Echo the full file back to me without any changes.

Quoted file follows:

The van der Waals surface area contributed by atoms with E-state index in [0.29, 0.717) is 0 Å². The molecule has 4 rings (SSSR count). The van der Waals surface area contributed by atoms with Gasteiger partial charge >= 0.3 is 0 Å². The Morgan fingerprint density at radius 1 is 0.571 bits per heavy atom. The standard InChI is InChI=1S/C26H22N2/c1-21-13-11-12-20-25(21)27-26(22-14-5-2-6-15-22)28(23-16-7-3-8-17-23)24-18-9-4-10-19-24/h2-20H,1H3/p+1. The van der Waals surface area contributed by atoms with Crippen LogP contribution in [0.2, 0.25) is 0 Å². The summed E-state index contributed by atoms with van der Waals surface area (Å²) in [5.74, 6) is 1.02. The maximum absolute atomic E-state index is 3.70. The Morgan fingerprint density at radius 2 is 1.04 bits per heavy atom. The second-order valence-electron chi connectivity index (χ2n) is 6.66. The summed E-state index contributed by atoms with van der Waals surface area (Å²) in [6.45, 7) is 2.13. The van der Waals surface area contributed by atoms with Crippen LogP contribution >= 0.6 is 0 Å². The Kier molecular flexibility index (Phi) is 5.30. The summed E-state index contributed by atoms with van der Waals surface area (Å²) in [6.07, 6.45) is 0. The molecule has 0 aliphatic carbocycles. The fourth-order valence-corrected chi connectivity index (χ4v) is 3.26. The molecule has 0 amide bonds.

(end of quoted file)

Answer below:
The van der Waals surface area contributed by atoms with E-state index in [0.29, 0.717) is 0 Å². The molecule has 4 rings (SSSR count). The van der Waals surface area contributed by atoms with Gasteiger partial charge >= 0.3 is 0 Å². The Morgan fingerprint density at radius 1 is 0.571 bits per heavy atom. The standard InChI is InChI=1S/C26H22N2/c1-21-13-11-12-20-25(21)27-26(22-14-5-2-6-15-22)28(23-16-7-3-8-17-23)24-18-9-4-10-19-24/h2-20H,1H3/p+1. The van der Waals surface area contributed by atoms with Crippen LogP contribution in [0.2, 0.25) is 0 Å². The summed E-state index contributed by atoms with van der Waals surface area (Å²) in [5.74, 6) is 1.02. The maximum absolute atomic E-state index is 3.70. The Morgan fingerprint density at radius 2 is 1.04 bits per heavy atom. The second-order valence-electron chi connectivity index (χ2n) is 6.66. The summed E-state index contributed by atoms with van der Waals surface area (Å²) in [6.45, 7) is 2.13. The van der Waals surface area contributed by atoms with Crippen LogP contribution >= 0.6 is 0 Å². The Kier molecular flexibility index (Phi) is 5.30. The summed E-state index contributed by atoms with van der Waals surface area (Å²) in [6.07, 6.45) is 0. The molecule has 0 aliphatic carbocycles. The fourth-order valence-corrected chi connectivity index (χ4v) is 3.26. The molecule has 0 amide bonds.